The actors have been in character since 7 p.m. Upon walking into the theater, the audience is greeted with a ragtag pre-show scene — naked models being drawn on stage left, some kinky sex to stage right and a general display of uncensored loitering. At 7:30 p.m., the show begins.
“Rent,” a rock opera about a group of bohemian artists struggling to survive in New York amid poverty and the AIDS epidemic, made its debut on UC Santa Cruz’s Mainstage Theater last Friday. Directed by actor Daniel Scheie, the play features a cast of about 40 members.
“One of the things you hear Danny Scheie saying all the time is, ‘Somewhere along the line, ‘Rent’ got cute,’” said tech crew member Alyssa Glenn. “It’s not supposed to be a cute show.”
The musical features themes like love and living with no regrets, but also highlights social issues such as houselessness, poverty, disease and the LGBT community, which Scheie feels are “right up the alley of the consciousness of UCSC.” One scene involves a neighborhood protest, which used protest signs created by the actors that dealt with issues that were important to them personally.
What makes this particular production unique are the slight changes to the script, such as removing some of the “happier” songs to emphasize the heavier topics.
“I really wanted to find a different way to do it,” Scheie said. “I was worried [the nude scenes] would be really weird and creepy, but it’s super cool and beautiful. [The students are] so brave. They’re up for anything. I love them.”
The numerous scenes featuring full nudity are not in the original script, but add to the uniqueness of the production and a feeling of uninhibited artistry in the show.
During rehearsals, Scheie organized “dress-up days” where the cast would come dressed as houseless people or prostitutes. The point, however, was not to get in costume, but to put oneself in the shoes of people in difficult situations.
“I’ve definitely grown as an actor in numerous ways,” said ensemble member Ciera Eis, who plays the mother of one of the main characters, Roger. “[Scheie’s] a really good director. He makes you get in the moment and really feel the character.”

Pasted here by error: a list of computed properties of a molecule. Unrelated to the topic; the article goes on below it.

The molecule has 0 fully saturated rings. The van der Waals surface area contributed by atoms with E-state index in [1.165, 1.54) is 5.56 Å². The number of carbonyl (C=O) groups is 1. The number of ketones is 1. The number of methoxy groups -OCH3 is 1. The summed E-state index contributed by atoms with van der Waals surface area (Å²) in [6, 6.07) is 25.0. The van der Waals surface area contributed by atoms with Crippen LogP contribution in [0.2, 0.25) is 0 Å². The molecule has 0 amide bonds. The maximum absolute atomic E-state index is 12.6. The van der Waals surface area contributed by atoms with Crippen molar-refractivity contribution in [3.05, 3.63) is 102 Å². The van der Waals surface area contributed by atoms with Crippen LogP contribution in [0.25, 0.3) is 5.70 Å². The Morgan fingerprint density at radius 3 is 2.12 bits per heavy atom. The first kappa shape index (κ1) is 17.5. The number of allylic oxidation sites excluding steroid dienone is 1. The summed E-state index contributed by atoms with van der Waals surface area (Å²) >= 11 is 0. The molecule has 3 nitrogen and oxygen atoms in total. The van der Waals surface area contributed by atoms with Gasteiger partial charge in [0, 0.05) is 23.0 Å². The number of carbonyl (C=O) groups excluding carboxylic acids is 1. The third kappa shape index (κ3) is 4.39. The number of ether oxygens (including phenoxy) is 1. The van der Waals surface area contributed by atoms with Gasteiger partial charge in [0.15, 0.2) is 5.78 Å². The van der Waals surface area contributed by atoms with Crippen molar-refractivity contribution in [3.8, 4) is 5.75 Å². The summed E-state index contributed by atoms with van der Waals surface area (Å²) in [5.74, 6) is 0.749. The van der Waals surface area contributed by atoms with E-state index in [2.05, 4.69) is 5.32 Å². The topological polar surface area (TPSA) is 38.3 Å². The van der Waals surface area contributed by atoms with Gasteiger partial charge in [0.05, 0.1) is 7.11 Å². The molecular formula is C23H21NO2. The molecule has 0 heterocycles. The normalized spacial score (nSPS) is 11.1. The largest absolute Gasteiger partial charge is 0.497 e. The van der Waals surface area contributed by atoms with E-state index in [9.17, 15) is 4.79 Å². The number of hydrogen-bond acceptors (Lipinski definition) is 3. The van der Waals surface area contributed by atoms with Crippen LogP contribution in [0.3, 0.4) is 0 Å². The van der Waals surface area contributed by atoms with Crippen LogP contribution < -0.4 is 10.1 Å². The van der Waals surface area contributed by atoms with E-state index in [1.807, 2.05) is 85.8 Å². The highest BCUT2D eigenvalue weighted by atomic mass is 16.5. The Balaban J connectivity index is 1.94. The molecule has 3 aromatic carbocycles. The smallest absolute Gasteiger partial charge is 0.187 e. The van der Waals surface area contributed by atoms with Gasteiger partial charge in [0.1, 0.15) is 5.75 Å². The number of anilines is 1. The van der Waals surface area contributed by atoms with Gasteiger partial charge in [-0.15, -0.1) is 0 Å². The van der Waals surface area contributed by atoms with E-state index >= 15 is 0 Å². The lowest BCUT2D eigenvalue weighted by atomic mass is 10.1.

Another surprising element to the show is the innovative, partially-recycled set design. David Cuthbert, the lights and media designer, scavenged old parking lot traffic lights, which make up a portion of the show’s total 300 lights.
Set up on either side of the stage are old televisions of different shapes and sizes, through which the character Mark, a filmmaker played by Conor Murphy, projected live images from his old video camera. When the camera isn’t on, the televisions play scenes from old movie adaptations of “La Bohème,” the Puccini opera “Rent” is based on.
“It’s this type of theater where you don’t hide that it’s a play. It’s okay to show the technical elements,” said tech crew member Alyssa Glenn, referring to the stage’s rugged, industrial aesthetic. “He doesn’t want to hide that you’re in a theater seeing a work of art.”
The opening song, “Rent,” features a rebellious dance number from the entire cast. Cast members burn scraps of paper in trash cans to generate heat, including an original “Rent” poster hidden between the cushions of an old couch. Scattered throughout the play are solo pieces performed by the leading actors, giving a sense of the individual talent making up the entire cast.
“You could feel the audience [during opening night], they were connected to us,” said ensemble member Kristofer Bumanglag. “That’s what’s so great about theater. Sometimes it seems like theater is even more real than real life.”
The personal connections between cast and script, between audience and cast, helped highlight the musical’s message of the importance of love and friendship in the face of adversity.
“You could die tomorrow, you don’t know what’s going to happen,” Eis said. “There is no day but today — live it through love.”
The show will run May 16-18, May 22-25 and May 29-June 1. Doors open at 7 p.m., Sundays at 2:30 p.m. Tickets are free for students w/ an ID, $15 general, $12 seniors and youth.